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How to Read a Financial Report: Wringing Vital Signs Out of the Numbers Paperback – Feb 13 2004


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Product Details

  • Paperback: 216 pages
  • Publisher: Wiley; 6 edition (Feb. 13 2004)
  • Language: English
  • ISBN-10: 0471478679
  • ISBN-13: 978-0471478676
  • Product Dimensions: 24.9 x 16.3 x 1.8 cm
  • Shipping Weight: 363 g
  • Average Customer Review: 4.2 out of 5 stars  See all reviews (11 customer reviews)
  • Amazon Bestsellers Rank: #495,743 in Books (See Top 100 in Books)
  • See Complete Table of Contents


Inside This Book (Learn More)
First Sentence
Business mangers, lenders, and investors, quite rightly, focus on cash flows. Read the first page
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Front Cover | Copyright | Table of Contents | Excerpt | Index | Back Cover
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Customer Reviews

4.2 out of 5 stars
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Most helpful customer reviews

2 of 2 people found the following review helpful By A Customer on April 21 2004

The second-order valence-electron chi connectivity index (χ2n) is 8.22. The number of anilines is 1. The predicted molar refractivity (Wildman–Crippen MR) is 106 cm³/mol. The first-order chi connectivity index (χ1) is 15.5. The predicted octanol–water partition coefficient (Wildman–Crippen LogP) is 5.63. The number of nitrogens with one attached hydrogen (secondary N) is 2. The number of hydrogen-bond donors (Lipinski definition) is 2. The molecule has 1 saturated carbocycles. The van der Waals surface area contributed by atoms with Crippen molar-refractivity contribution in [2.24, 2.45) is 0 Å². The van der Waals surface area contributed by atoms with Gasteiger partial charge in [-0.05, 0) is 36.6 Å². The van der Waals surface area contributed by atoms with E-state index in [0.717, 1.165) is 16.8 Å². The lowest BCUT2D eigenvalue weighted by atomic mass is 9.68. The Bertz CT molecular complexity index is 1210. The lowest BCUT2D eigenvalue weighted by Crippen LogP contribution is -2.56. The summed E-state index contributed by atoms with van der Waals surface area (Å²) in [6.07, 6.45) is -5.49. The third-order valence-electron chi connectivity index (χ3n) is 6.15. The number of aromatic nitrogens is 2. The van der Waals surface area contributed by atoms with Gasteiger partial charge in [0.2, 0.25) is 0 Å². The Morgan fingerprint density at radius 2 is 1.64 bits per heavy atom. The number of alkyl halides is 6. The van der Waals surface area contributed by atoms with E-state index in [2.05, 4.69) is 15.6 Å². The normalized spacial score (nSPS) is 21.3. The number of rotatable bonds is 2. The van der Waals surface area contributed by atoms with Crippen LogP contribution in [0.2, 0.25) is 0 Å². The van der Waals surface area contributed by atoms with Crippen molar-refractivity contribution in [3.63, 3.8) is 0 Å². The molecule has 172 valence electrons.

Format: Paperback
This book is excellent in the following ways :
-succeeds in explaining in a concise (+- 100 pages) and clear way the basic principles of financial statements.
-the special format of the book is excellent in that it shows most examples and related text without having to turn the pages.
-there is enough white space, allowing you to make annotations.
Strongly adviced for anybody owning a company or for management / accounting students.
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2 of 2 people found the following review helpful By Sandra D. Peters on July 11 2001
Format: Paperback
As a teacher of business management, I have found the one component of training that often frustrates most students is understanding and preparing a cash flow statement, profit and loss statement and a balance sheet. This book is written in a manner which certainly simplifies the understanding of the statements, but it would definitely be a plus if the reader had some prior knowledge of basic accounting principles.